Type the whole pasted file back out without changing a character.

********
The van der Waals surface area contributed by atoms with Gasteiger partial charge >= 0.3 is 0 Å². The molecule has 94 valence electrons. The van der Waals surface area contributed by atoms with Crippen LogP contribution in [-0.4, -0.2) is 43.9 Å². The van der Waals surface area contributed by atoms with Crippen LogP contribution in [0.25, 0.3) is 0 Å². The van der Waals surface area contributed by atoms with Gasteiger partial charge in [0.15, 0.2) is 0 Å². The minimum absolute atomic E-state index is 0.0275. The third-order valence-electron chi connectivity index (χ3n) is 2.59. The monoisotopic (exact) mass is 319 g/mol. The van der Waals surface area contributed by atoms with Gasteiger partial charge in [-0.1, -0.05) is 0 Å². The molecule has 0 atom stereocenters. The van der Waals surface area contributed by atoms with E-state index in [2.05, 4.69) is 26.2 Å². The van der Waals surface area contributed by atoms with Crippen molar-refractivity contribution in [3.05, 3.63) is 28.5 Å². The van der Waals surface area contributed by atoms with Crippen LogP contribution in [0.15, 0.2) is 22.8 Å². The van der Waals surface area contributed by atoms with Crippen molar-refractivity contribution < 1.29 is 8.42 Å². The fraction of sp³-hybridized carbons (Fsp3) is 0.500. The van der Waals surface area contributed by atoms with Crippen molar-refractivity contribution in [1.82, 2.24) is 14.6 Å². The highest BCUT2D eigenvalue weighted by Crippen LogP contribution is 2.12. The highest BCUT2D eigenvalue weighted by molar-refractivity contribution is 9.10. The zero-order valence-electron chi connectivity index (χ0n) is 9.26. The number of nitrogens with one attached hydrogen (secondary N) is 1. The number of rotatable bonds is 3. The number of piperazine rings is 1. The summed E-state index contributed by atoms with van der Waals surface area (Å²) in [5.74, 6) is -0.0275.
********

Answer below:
The van der Waals surface area contributed by atoms with Gasteiger partial charge >= 0.3 is 0 Å². The molecule has 94 valence electrons. The van der Waals surface area contributed by atoms with Crippen LogP contribution in [-0.4, -0.2) is 43.9 Å². The van der Waals surface area contributed by atoms with Crippen LogP contribution in [0.25, 0.3) is 0 Å². The van der Waals surface area contributed by atoms with Gasteiger partial charge in [0.15, 0.2) is 0 Å². The minimum absolute atomic E-state index is 0.0275. The third-order valence-electron chi connectivity index (χ3n) is 2.59. The monoisotopic (exact) mass is 319 g/mol. The van der Waals surface area contributed by atoms with Gasteiger partial charge in [-0.1, -0.05) is 0 Å². The molecule has 0 atom stereocenters. The van der Waals surface area contributed by atoms with E-state index in [2.05, 4.69) is 26.2 Å². The van der Waals surface area contributed by atoms with Crippen molar-refractivity contribution in [3.05, 3.63) is 28.5 Å². The van der Waals surface area contributed by atoms with Crippen LogP contribution in [0.15, 0.2) is 22.8 Å². The van der Waals surface area contributed by atoms with Crippen molar-refractivity contribution < 1.29 is 8.42 Å². The fraction of sp³-hybridized carbons (Fsp3) is 0.500. The van der Waals surface area contributed by atoms with Crippen molar-refractivity contribution in [1.82, 2.24) is 14.6 Å². The highest BCUT2D eigenvalue weighted by Crippen LogP contribution is 2.12. The highest BCUT2D eigenvalue weighted by molar-refractivity contribution is 9.10. The zero-order valence-electron chi connectivity index (χ0n) is 9.26. The number of nitrogens with one attached hydrogen (secondary N) is 1. The number of rotatable bonds is 3. The number of piperazine rings is 1. The summed E-state index contributed by atoms with van der Waals surface area (Å²) in [5.74, 6) is -0.0275.